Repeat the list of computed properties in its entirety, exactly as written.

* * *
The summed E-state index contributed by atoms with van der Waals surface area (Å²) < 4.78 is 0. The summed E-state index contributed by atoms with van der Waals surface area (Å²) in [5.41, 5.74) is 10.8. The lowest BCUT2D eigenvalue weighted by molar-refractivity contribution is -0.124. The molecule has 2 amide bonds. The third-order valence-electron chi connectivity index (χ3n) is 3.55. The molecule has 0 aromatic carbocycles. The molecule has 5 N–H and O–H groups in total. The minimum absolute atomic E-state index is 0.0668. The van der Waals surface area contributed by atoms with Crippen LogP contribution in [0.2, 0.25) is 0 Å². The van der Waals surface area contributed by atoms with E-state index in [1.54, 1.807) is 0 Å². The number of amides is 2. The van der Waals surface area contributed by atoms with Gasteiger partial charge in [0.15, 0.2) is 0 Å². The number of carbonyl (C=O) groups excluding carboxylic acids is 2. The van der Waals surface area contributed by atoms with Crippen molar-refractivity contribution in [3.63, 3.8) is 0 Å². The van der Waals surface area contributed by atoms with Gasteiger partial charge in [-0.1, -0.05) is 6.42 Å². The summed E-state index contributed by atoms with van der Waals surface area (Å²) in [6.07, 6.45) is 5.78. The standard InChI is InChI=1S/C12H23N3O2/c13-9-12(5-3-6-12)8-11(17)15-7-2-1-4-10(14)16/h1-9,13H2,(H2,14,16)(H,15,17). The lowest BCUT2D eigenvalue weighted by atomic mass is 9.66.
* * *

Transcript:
The summed E-state index contributed by atoms with van der Waals surface area (Å²) < 4.78 is 0. The summed E-state index contributed by atoms with van der Waals surface area (Å²) in [5.41, 5.74) is 10.8. The lowest BCUT2D eigenvalue weighted by molar-refractivity contribution is -0.124. The molecule has 2 amide bonds. The third-order valence-electron chi connectivity index (χ3n) is 3.55. The molecule has 0 aromatic carbocycles. The molecule has 5 N–H and O–H groups in total. The minimum absolute atomic E-state index is 0.0668. The van der Waals surface area contributed by atoms with Crippen LogP contribution in [0.2, 0.25) is 0 Å². The van der Waals surface area contributed by atoms with E-state index in [1.54, 1.807) is 0 Å². The number of amides is 2. The van der Waals surface area contributed by atoms with Gasteiger partial charge in [0.15, 0.2) is 0 Å². The number of carbonyl (C=O) groups excluding carboxylic acids is 2. The van der Waals surface area contributed by atoms with Crippen molar-refractivity contribution in [3.63, 3.8) is 0 Å². The van der Waals surface area contributed by atoms with Gasteiger partial charge in [-0.1, -0.05) is 6.42 Å². The summed E-state index contributed by atoms with van der Waals surface area (Å²) in [6.07, 6.45) is 5.78. The standard InChI is InChI=1S/C12H23N3O2/c13-9-12(5-3-6-12)8-11(17)15-7-2-1-4-10(14)16/h1-9,13H2,(H2,14,16)(H,15,17). The lowest BCUT2D eigenvalue weighted by atomic mass is 9.66.